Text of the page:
The difference in “design work and artistry” has no cost multiplier in the Piaget – the movements in both models are designed exactly the same. One is cast in rose gold, the other machined in stainless steel. In fact, the stainless movement’s rotor is machined in platinum, which, taking into account materials and labor, would alone cost more than the half of the rose gold bridges and cages in the other movement. (18K gold today costs about $920 an ounce. Platinum is $940. A 2mm 18K rose gold wedding band costs retail about $300. An identical sized platinum ring costs about $500).

            It’s not like the gears, hairspring, and screws are made of gold in the more expensive model. Those parts are identical in both watches.

            It does not cost $71,000 more to bevel the edges of rose gold than it does to bevel the edges of stainless steel. It does not cost $71,000 more to assemble it. It does not cost $71,000 more to decorate or embellish it. In fact, from a technical standpoint, it’s easier to work with gold than it is with steel.

            I understand that these watches represent haute horology, and not the commodities market, and that the value is ultimately set by the collector. Especially if the more expensive offering happens to have been produced in much fewer numbers than the less expensive one. Also, if you have that sort of money to throw around in the first place, it doesn’t take much to justify the added cost. From an objective perspective, though, it’s unjustifiable.

  • Larry Holmack

    “On the wrist, it really depends on how thick your arms are. At 46.5mm wide, this is a nicely bold watch, but one that will look a bit silly on smaller wrists.”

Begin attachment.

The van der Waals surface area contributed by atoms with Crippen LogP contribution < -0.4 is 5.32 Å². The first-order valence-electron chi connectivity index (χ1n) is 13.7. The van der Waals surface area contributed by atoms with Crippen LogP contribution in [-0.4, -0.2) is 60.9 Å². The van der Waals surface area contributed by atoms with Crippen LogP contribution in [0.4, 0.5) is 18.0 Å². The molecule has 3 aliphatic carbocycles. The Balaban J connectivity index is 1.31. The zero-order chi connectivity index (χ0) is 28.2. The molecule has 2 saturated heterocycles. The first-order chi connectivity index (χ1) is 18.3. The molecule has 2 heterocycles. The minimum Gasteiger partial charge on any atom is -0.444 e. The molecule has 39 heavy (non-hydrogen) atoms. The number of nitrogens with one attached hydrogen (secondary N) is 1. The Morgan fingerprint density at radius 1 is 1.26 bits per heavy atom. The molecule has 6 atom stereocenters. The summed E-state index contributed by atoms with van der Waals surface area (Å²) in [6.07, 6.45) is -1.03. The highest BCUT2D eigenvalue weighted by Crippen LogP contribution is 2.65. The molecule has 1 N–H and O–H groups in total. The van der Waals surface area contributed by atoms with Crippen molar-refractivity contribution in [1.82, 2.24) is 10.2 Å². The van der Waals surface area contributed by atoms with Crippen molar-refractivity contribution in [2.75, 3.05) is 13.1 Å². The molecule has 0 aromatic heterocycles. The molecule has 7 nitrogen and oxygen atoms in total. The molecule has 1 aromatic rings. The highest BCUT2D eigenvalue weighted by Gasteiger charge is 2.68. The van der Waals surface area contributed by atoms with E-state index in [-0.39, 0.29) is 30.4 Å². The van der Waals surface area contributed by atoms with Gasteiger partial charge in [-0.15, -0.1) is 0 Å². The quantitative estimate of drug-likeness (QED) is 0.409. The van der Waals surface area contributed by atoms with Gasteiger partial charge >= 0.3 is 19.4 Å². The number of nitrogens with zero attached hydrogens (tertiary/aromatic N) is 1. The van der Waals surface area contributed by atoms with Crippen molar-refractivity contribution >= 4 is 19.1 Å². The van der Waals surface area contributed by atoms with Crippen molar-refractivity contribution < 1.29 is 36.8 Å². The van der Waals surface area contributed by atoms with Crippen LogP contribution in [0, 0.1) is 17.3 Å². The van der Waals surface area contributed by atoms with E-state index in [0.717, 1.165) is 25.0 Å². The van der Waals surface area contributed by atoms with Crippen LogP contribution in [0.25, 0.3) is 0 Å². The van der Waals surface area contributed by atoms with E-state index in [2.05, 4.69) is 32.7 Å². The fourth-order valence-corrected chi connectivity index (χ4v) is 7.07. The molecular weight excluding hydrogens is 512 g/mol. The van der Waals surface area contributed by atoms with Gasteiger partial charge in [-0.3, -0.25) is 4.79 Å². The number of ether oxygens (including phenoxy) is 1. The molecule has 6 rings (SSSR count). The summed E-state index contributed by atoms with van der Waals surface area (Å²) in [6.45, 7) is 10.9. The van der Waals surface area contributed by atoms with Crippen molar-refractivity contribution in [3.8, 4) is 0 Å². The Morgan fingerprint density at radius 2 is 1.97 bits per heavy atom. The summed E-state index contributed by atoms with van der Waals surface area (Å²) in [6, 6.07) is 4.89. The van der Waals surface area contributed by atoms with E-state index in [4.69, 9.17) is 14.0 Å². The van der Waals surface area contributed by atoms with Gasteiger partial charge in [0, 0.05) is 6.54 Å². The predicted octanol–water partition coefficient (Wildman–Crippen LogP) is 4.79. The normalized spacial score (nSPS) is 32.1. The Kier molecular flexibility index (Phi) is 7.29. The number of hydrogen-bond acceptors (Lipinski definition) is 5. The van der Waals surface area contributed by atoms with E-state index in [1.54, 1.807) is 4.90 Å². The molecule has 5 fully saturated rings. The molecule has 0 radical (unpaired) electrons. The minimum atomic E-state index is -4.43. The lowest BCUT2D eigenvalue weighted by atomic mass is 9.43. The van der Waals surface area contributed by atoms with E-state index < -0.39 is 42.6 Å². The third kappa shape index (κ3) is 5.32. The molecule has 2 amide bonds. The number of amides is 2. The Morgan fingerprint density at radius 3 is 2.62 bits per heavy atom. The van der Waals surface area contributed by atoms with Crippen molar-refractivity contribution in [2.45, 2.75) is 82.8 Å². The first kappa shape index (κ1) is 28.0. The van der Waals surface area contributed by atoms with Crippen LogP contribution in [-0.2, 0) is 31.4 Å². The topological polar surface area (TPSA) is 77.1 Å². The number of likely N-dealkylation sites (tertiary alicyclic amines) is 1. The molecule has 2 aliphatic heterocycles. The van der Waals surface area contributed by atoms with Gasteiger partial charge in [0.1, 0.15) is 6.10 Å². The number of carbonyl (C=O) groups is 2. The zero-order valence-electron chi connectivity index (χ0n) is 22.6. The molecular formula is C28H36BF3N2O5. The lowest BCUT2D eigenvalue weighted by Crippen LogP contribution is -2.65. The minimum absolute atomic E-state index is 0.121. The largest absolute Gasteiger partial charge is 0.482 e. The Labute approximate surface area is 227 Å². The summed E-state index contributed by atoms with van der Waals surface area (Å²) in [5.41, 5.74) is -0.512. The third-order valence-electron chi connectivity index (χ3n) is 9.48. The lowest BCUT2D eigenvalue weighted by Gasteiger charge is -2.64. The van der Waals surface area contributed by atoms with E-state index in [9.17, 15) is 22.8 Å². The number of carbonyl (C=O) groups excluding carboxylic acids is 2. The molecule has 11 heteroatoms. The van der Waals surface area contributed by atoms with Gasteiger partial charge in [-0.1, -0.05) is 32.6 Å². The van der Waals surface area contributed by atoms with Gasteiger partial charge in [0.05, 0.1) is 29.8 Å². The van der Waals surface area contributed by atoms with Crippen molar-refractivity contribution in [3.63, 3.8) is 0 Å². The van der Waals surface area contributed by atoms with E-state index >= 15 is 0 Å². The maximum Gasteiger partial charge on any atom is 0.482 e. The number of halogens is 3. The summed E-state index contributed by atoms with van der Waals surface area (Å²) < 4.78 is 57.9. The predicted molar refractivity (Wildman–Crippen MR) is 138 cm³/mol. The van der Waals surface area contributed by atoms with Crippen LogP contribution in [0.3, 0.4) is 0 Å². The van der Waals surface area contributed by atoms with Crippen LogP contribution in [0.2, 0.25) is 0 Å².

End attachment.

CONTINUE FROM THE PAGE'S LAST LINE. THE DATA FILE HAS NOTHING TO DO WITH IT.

Ariel…I’m betting that the guy who has the kind of disposable income to purchase one of these really doesn’t give a damn what anyone else thinks about his watch! And by the way…it really looks nice on your wrist.

    • Roma KLM

      I think if your guy didn’t give a damn about other people’s opinion he wouldn’t pay a few hundred thousands for a piece of decorated metal .

      • Larry Holmack

        That’s true! My great Uncle was a multi-millionaire, he was the Senior VP of International Sales where he worked. When he passed in 1993…he still had his 1970’s Chrysler Cordoba, a 1960’s era Mercedes, and he only wore Timex watches. He lived in a very nice area of town, but was very frugal.

  • Mike Burdine

    i like it but really it is a little pricey…Don’t you think?

  • egznyc

    Beautiful movement – and not only because I love a micro rotor – and really interesting case design too. But this thing is awfully large for what is surely meant to be a dressier piece.

  • Sevenmack

    I am repulsed and in lust with this Piaget all at once. Repulsed because of the gold. Ugh. In lust because the skeletonization is just plain divine. Gorgeous. Otherworldly even. The size is not bad either; it looks like it wears smaller than its diameter. This would be acceptable in the white gold offering, and would be just plain wonderful in stainless steel if Piaget offered that option (and it should).

  • PleaseSpellRoman4AsIV

    Piaget has a special gift to execute high horology in a way that when you look at it you just yawn and walk away.

  • funNactive

    I love the micro-rotor, the Tourbillon & the skeleton style. However, this watch is way too large & hard to tell the time.